Microwave-Assisted Homogeneous Polymerizations in Water-Soluble Ionic Liquids: An Alternative and Green Approach for Polymer Synthesis

Authors

  • Carlos Guerrero-Sanchez,

    1. Laboratory of Macromolecular Chemistry and Nanoscience, Eindhoven University of Technology and Dutch Polymer Institute, P. O. Box 513, 5600 MB, Eindhoven, The Netherlands
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  • Matthias Lobert,

    1. Laboratory of Macromolecular Chemistry and Nanoscience, Eindhoven University of Technology and Dutch Polymer Institute, P. O. Box 513, 5600 MB, Eindhoven, The Netherlands
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  • Richard Hoogenboom,

    1. Laboratory of Macromolecular Chemistry and Nanoscience, Eindhoven University of Technology and Dutch Polymer Institute, P. O. Box 513, 5600 MB, Eindhoven, The Netherlands
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  • Ulrich S. Schubert

    Corresponding author
    1. Laboratory of Macromolecular Chemistry and Nanoscience, Eindhoven University of Technology and Dutch Polymer Institute, P. O. Box 513, 5600 MB, Eindhoven, The Netherlands
    • Laboratory of Macromolecular Chemistry and Nanoscience, Eindhoven University of Technology and Dutch Polymer Institute, P. O. Box 513, 5600 MB, Eindhoven, The Netherlands. Fax: +31 40 247 4186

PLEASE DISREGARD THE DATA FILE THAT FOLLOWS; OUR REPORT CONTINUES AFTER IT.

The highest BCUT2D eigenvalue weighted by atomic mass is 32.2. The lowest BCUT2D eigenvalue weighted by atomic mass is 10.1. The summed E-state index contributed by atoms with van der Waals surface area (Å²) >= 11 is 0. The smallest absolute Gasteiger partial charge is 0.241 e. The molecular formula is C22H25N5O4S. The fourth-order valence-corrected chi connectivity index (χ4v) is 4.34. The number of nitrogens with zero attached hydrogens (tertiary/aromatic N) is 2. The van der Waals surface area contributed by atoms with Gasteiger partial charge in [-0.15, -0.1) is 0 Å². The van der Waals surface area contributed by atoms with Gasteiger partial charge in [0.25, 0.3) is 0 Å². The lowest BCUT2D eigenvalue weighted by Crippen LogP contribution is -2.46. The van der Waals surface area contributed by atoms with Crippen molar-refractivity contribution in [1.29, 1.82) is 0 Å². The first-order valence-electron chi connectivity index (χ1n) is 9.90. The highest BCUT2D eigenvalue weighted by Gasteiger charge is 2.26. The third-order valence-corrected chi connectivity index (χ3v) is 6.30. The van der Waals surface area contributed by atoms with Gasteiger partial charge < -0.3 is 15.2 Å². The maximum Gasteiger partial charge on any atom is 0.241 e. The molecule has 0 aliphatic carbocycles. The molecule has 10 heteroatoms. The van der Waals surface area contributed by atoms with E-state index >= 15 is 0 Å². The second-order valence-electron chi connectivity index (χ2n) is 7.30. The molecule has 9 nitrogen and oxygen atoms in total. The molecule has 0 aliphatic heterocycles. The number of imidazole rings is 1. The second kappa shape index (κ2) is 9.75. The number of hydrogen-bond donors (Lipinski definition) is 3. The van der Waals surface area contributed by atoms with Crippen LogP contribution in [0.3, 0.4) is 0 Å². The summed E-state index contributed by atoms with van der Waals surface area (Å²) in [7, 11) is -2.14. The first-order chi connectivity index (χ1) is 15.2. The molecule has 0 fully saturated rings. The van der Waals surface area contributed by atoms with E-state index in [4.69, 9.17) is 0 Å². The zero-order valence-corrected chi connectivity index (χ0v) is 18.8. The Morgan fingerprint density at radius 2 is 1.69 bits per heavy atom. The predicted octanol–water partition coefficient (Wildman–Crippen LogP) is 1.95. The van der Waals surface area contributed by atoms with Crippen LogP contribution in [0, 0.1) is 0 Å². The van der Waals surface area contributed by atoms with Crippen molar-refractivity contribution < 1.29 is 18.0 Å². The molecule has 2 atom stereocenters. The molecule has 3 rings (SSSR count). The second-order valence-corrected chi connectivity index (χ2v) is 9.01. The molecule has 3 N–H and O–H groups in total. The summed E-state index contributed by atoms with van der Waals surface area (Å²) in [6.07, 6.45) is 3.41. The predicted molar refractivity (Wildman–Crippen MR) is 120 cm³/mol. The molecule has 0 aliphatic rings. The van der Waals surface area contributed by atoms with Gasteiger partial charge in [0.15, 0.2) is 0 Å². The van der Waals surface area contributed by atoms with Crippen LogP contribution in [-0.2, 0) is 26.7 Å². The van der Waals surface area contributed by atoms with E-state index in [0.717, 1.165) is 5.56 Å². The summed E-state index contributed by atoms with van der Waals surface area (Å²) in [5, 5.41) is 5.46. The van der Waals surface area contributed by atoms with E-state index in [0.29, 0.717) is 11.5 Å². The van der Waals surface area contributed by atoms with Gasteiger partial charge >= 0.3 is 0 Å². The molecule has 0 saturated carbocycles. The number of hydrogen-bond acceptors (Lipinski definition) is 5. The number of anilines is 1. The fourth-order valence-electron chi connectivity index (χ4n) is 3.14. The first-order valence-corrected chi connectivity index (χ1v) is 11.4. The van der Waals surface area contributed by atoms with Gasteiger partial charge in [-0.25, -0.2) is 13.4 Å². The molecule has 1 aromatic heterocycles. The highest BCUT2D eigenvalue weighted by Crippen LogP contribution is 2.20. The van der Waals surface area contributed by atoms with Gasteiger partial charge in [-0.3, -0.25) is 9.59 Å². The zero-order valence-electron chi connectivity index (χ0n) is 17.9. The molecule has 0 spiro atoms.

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Abstract

Water-soluble ionic liquids (IL) were used as reaction media to perform homogeneous polymerizations under microwave irradiation. The investigated reaction systems include the free radical polymerization of methyl methacrylate and the cationic ring opening polymerizations of 2-phenyl-2-oxazoline and 2-(m-difluorophenyl)-2-oxazoline. The incorporation of ILs into the polymerizations showed a more efficient heating profile of the reaction mixtures under microwave irradiation in comparison to the cases without ILs. Moreover, a convenient approach for the polymer isolation and recovery of the ILs for further polymerizations is demonstrated taking advantage of the water solubility of the investigated ILs. This synthetic approach is an alternative, efficient, and green method for the manufacture of hydrophobic polymers which may allow depletion of the emission of volatile organic compounds into the environment and for energy savings.

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